• Evaluated a new sealing approach incorporating a glass which is compliant at SOFC operating temperatures through single and dual atmosphere testing. Compliant seals improve mechanical robustness of SOFC stacks by reducing residual stresses during stack operation and thermal cycling. Process optimization studies were performed to control pore size and volume fraction porosity. Additions of zirconia fillers to form a glass/zirconia composite can improve dimensional stability at operating temperature. Collaborative development efforts at PNNL and ORNL involving glass only and glass/zirconia particle or fiber composites were continued.

  • Continued a long-term (>20,000 hours) study evaluating the effects of applying surface modifications to ferritic stainless steel interconnect materials prior to application of protective spinel coatings. Substantial improvement in scale adhesion and spallation resistance (compared to unmodified surfaces) can be achieved, particularly through surface blasting or grinding.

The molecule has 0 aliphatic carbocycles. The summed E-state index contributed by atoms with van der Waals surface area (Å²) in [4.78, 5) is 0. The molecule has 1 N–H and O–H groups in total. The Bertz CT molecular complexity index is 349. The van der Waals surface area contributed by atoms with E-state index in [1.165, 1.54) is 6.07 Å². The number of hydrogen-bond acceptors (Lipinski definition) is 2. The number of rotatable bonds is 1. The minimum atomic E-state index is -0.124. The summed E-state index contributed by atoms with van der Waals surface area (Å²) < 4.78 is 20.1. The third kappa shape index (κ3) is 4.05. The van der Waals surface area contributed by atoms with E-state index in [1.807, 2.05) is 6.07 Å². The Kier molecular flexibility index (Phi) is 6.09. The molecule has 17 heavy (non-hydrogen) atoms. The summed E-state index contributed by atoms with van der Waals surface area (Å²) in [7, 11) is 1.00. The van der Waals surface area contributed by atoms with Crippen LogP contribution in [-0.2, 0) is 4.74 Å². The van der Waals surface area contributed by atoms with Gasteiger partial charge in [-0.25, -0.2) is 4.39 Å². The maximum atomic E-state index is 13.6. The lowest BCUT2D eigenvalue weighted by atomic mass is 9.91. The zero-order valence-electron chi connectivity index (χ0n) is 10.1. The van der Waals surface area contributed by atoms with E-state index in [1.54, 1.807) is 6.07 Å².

• Provided topical report to SECA industry teams summarizing benefits of select surface modifications on scale adhesion / spallation resistance of steel-based interconnects.

  • Effects of humidity in air on LSM- and LSCF-based cathodes were quantified as a function of operating temperature and time.

  • Performed high temp XRD analyses on working LSCF cathodes as a function of operating time, voltage, and temperature. Changes in the perovskite structure and overall phase assemblage were quantified.

  • Developed and implemented a continuum damage-healing modeling framework to simulate the thermal-viscoelastic behavior of compliant glass seals in SOFC stacks using finite element analysis. Sensitivity studies on the seal design parameters were performed to evaluate the effects of material properties and operating conditions on seal mechanical behavior for the seal design engineering effort.